China’s Center for Information and Industry Development (CCID) has just compiled its most recent list of the most interesting and top ranking cryptocurrency projects. This ranking project began in May and appears to be a consistent attempt for the CCID to keep up with trends. This system raises some interesting questions for those following the global development of cryptocurrency and its leading players. Is China ready to make a major play as it loosens some of its crypto-laws? If so, who stands to win or lose?
The fact that there is an updated rankings list at all is interesting because of the status of cryptocurrency in China.
Until very recently, there has been an outright ban on cryptocurrency across the country.
Some would say that this is due to a fear of the industry and security risks. Others cite deeper political issues and concerns of a global market on domestic finances. On October 26th, the Shenzhen Court of International Arbitration confirmed that it is now legal to own Bitcoin — and other cryptocurrencies — as long as the investments are on Chinese ground. This doesn’t change the outright ban on trading and ICOs, but it is a step in the right direction for a Chinese cryptocurrency market.
These updated rankings place leading figures in questionable positions.
What is more interesting here is the placement of some of the leading figures in the cryptocurrency world. Bitcoin has long held the top spot as the best performing and most trusted option in western markets. Its longevity, security and familiarity mean that it consistently remains ahead of its closest rivals — such as Ethereum and Ripple.
In August, the CCID placed it in 10th place, this month it is in 19th place. The top three right now are EOS, Ethereum and Bitshares. Another interesting factor here is the emphasis on Ripple as the project with the most significant increase in innovation. So what this means is that just as Bitcoin is heralded as a safe, legal option in a court of law, it slides down the ranks and becomes less appealing.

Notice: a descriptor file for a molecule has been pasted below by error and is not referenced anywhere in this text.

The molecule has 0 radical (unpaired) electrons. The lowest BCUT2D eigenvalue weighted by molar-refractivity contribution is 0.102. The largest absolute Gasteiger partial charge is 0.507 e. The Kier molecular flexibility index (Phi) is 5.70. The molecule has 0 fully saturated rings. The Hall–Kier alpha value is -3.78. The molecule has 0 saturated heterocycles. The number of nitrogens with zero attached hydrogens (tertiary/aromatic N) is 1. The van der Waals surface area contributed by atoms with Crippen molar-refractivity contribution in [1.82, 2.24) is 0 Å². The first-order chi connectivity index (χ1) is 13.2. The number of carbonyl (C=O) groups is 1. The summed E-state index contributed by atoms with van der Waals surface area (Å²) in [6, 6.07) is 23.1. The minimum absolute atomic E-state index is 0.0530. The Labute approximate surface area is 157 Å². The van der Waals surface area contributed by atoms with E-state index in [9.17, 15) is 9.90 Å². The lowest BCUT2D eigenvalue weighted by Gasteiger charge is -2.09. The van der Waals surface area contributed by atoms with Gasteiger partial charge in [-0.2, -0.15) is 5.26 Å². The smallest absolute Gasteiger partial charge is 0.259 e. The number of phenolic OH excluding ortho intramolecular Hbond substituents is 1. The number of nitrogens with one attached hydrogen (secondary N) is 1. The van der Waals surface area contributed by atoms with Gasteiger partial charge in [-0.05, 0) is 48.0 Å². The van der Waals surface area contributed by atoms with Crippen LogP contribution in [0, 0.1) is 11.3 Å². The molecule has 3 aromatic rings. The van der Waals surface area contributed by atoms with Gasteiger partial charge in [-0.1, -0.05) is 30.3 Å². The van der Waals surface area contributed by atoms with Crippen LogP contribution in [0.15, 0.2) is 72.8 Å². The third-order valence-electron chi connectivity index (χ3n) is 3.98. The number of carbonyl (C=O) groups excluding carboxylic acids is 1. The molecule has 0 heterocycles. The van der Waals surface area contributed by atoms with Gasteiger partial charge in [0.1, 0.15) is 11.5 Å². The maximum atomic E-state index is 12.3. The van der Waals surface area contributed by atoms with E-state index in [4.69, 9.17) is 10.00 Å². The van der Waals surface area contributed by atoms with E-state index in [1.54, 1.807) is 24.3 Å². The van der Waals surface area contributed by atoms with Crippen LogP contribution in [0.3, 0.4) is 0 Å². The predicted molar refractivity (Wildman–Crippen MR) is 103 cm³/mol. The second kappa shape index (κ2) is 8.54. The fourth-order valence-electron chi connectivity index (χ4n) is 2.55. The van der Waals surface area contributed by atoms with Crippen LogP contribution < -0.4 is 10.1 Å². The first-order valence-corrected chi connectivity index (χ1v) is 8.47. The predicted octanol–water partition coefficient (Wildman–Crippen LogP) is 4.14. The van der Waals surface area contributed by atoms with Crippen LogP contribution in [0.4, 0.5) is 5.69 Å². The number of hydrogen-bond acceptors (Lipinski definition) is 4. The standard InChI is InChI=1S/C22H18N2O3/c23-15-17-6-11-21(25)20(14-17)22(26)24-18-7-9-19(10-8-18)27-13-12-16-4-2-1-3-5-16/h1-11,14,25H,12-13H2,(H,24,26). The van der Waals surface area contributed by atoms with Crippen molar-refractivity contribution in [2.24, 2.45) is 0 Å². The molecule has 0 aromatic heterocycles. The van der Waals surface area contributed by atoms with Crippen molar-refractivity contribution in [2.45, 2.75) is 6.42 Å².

Why should we be concerned by this if China isn’t a major player in cryptocurrency right now?
Why does this all matter?
The answer is that it matters because of China’s place in the global financial stage. If they were to lift a ban, allow for trading and encourage new ICOs, this could change the face of the industry. If China were to trade in Ripple and reject Bitcoin in accordance with these rankings, the global rankings and prices could shift considerably. Chinese whales could dominate the market in whole new ways. At the moment, Ethereum is in a bit of a battle for supremacy with the evolving Ripple. This interest from China could nudge their rival ahead.
We also can’t overlook that fact that Chinese activity has already had an influence on the global markets.
A ban on ICOs and trading doesn’t mean a complete lack of activity. There are start-ups that try and get through the gaps — either as scams or legitimate venture. A decline in P2P lending in 2015 hit the industry hard. Now it appears that interest here is on the rise. There are also a number of platforms that have relocated outside of China, but still service Chinese users. Finally, there are some major players in China that have some serious plans for Blockchain tech:
- Bank of China is looking to invest in blockchain technology.
- The Chinese Communist Party is openly talking about the pros and cons of blockchain investments.
- The People’s Bank of China has gone even further, with 68 patent applications within blockchain in 2017 alone.
- They were followed by Alibaba, with 43 patents.
On that note, we should mention the start-up fundraiser for the Alibabacoin. Alibaba is not a big fan of bitcoin, and their company owner is sceptical of cryptocurrency. As a result, they are keen to insist that the new Alibabacoin token has nothing to do with them. They claim that this is nothing more than a scam to deceive the public.
China’s new rankings do matter, and so does any new decision still to come.
It would be naive to think that the cryptocurrency world is run by the few countries that legalize and regulate the market. The majority of ICOs may come from the US, UK and central Europe, but there are traders and influential figures across the world. China may not have the platforms or traders on the same scale, but their actions now could direct the flow of traffic in 2019 and beyond.